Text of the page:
Re: advice on best use of try catch throw

Ulrich Eckhardt <>
Thu, 12 Apr 2007 09:57:48 +0200
aao wrote:

- I can't initialize a constant with the result of this function.

why not?

Isn't that obvious? The function doesn't deliver its result via return, so
it is impossible to initialise a constant with it.

  int const x = foo();

From this code I know that the value of x won't change throughout its
lifetime, which helps understanding code sometimes. If foo() took a
reference to an int, I wouldn't know that. Further, I would need another
variable to store the returncode.

- It forces me to clutter my logic with the checking of returnvalues,
i.e. this is a maintenance overhead.

    This is not an argument , because from my view I "clutter my logic"
    with try catch

The point is that you don't. Typically, you have nested function calls
several levels deep. Now, when the innermost one detects an exceptional
condition and thus can't continue, it simply throws an exception. If
neither of the upper functions handles the exception, the program is
terminated. If you use returncodes, you have to check the returncode in
each and every function, regardless of whether you handle the error or just
return it.

Let me get this straight:
You don't replace this code

  if( error_code e = foo(42))
    return e;
  if( int i = bar(3.14f))
    return convert_to_errorcode(i);

with this code

  try {
  } catch( std::exception const& e) {
    throw e;
  try {
  } catch( std::exception const& e) {
    throw e;

Instead, you simply use this code:


At a high level, typically in main() or close to it, you might do this:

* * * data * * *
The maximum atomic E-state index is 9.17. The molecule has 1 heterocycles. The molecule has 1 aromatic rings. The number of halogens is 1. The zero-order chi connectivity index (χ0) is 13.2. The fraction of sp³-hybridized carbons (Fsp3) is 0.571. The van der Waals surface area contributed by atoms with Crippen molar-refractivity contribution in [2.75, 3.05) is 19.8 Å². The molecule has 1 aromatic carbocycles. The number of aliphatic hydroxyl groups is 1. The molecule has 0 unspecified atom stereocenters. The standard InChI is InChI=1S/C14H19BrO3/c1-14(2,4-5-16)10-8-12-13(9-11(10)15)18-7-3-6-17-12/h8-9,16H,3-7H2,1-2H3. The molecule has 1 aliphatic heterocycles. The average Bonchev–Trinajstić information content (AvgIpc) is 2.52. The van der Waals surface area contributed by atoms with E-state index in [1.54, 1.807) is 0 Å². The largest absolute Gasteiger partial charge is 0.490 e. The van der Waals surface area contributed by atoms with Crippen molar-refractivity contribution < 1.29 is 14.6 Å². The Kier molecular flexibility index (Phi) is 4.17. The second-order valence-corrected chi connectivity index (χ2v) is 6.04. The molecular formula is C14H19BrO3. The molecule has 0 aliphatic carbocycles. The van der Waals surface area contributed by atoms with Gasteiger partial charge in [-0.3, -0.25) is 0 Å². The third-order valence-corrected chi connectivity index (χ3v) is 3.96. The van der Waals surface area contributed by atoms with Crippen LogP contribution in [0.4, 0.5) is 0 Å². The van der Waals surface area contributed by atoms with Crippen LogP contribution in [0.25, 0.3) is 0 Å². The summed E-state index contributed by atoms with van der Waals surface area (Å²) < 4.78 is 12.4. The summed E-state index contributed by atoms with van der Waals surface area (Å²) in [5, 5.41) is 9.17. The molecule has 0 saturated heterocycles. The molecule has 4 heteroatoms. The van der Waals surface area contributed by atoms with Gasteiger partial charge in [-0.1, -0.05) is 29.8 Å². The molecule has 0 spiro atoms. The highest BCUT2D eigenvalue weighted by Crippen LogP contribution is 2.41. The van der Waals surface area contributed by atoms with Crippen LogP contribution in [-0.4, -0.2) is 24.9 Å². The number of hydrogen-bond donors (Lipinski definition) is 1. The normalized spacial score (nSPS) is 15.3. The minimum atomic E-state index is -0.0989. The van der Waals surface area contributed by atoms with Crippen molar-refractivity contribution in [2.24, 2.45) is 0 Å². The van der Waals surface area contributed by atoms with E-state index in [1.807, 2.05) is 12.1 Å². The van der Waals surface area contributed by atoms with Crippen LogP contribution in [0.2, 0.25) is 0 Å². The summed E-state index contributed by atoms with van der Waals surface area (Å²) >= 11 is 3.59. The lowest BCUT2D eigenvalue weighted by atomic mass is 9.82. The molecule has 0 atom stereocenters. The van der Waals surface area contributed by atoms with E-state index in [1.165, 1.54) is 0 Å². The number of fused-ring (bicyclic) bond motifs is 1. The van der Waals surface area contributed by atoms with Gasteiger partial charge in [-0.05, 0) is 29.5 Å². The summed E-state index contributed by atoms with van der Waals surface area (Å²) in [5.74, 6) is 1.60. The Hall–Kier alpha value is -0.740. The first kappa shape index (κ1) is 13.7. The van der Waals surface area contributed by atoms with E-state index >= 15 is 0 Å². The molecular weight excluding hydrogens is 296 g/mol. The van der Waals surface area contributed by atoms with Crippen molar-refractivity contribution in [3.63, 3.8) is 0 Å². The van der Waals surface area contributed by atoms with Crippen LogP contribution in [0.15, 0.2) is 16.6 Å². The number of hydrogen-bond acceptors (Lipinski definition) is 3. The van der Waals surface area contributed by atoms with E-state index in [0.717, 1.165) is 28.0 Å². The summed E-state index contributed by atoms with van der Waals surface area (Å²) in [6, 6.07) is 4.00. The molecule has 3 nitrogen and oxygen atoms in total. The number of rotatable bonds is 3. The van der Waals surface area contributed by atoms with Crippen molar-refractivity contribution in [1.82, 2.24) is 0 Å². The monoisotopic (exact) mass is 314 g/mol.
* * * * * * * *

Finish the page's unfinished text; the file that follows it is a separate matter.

try {
  } catch( std::exception const& e) {
    std::cerr << "exception: " << e.what() << std::endl;

but all the intermediate checks of returncodes simply vanish! Of course, if
you need to do manual cleanup of resources, you have to catch and then
rethrow the exceptions, but then you already did something wrong and that
is not to use RAII.

- It encourages less good programmers to ignore possible errors.

As I said forcing you users to do error recovery mode might discourage you
users from using your library at all(I know I am such a user myself)

Well, if you can't continue due to an error you must not do so, right? And
in that case, it doesn't matter if that is signalled with a returncode or
an exception, but you can't accidentally continue after an exception, you
have to explicitly acknowledge it.

- Recurring checks of returnvalues are an unnecessary performance

Do not start me on performance - in 99.9% of the cases exceptions create
huge overhead (try any kind of performance measurement on such a code)

I did, and there is no overhead in the non-exception case. Maybe you did
with an old cfront-based compiler, but even the ten year old MSC 12 is
better than that. Calling exceptions a huge overhead has long ceased to be

- Exception can carry much more information than a HRESULT. If you
replace it with a different struct, the performance penalty increases

example would help. As far as I know HRESULT encoding is very
informational. What is missing in your opinion?

    throw std::runtime_error("foo() failed, '" + filename
       + "' was not available");

And, I may point out, this comes at no additional cost in the
non-exceptional case! If you tried to achieve this with with returncodes,
each of them would have to carry useless additional information in the
non-error case.


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